Anthony Jewett is not your average study abroad participant. Born to a teenage mother in a Fort Myers, Fla., housing project, Jewett, an African-American, faced long odds of making it to college, let alone studying international business in Beijing. Black students represent 12% of American college students, but just 3% of the study abroad population.
Yet thanks to his community's charity and his own diligence in securing scholarships, Jewett, 26, who is fluent in four languages, was able to find funding to study in France, Costa Rica, Senegal, the Middle East and China before graduating from college. Like most students, Jewett's trips abroad combined classroom learning with volunteer and field work. The experiences stayed with him, and he has since gone on to found Bardoli Global, a non-profit organization devoted to increasing minority representation in study abroad.
"I didn't just go on trips. I went away. I learned a whole heck of a lot, and then I used that as leverage, and I got into roles where a lot of people like me aren't yet," says Jewett.
Although a record 206,000 students studied abroad in 2004-2005, the most recent year for which data is available, that figure represents just 1% of all people enrolled in higher education in the U.S. To augment those numbers, distribute them among more far-flung locales and have the demographics of study-abroad students match those of the overall college population, the U.S. House of Representatives passed a bill in June that would use federal dollars to create the Sen. Paul Simon Study Abroad Foundation. The foundation would help send one million students overseas annually by 2017. The unprecedented program is ambitious in its aims, but supporters say such goals are necessary in order to prime the next generation for the global security and economic challenges it will inherit.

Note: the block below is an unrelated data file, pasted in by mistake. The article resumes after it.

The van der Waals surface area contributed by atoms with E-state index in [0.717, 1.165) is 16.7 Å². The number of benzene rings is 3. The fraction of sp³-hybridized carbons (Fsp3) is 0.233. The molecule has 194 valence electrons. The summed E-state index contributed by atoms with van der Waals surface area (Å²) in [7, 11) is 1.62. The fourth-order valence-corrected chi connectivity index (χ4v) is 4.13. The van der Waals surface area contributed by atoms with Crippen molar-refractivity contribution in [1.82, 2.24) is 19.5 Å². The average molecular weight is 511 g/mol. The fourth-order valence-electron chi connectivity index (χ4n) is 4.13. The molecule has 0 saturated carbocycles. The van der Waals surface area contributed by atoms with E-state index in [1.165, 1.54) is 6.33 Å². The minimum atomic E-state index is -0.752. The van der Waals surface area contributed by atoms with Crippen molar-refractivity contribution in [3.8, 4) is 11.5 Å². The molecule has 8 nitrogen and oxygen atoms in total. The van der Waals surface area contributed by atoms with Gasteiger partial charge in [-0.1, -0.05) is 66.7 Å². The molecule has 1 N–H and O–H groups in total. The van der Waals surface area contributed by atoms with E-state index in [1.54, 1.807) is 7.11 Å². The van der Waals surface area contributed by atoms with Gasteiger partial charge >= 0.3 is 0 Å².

The legislation, which sits before the Senate foreign relations committee with support from its chairman, Sen. Joseph Biden (D-Del.), is a nod to Simon, a two-term senator from Illinois who died in 2003. Simon favored government intervention in social problems, including financial aid to increase study abroad. The independent foundation would award more than $80 million in grants a year to universities based on a school's willingness to eliminate the institutional barriers including curriculum requirements and financial aid transferability that, along with cost, hamper many students' plans to study abroad.
Advocates say the bill's significance goes well beyond giving more college kids the chance to sip a Foster's while peering out at the Sydney Opera House. Vic Johnson, the associate executive director for public policy at the Association of International Educators (NAFSA), believes the foundation is critical for the country's future. "We view this as first and foremost a measure that is good for the foreign policy, national security and international leadership in the United States long-term," says Johnson. That sentiment is echoed by Mary Dwyer, president of the Institute for the International Education of Students (IES) and Steve Trooboff, president of the Council on International Educational Exchange (IEE), the two study abroad professionals who served on the 17-member Lincoln Commission, an advisory group created by Congress in 2004 whose report is the blueprint for the prospective Simon foundation. "We are a very insular nation of people," says Trooboff. The recent debate in the U.S. over illegal immigration is a good example, he says. "What drives that argument ultimately is a fear of what's foreign."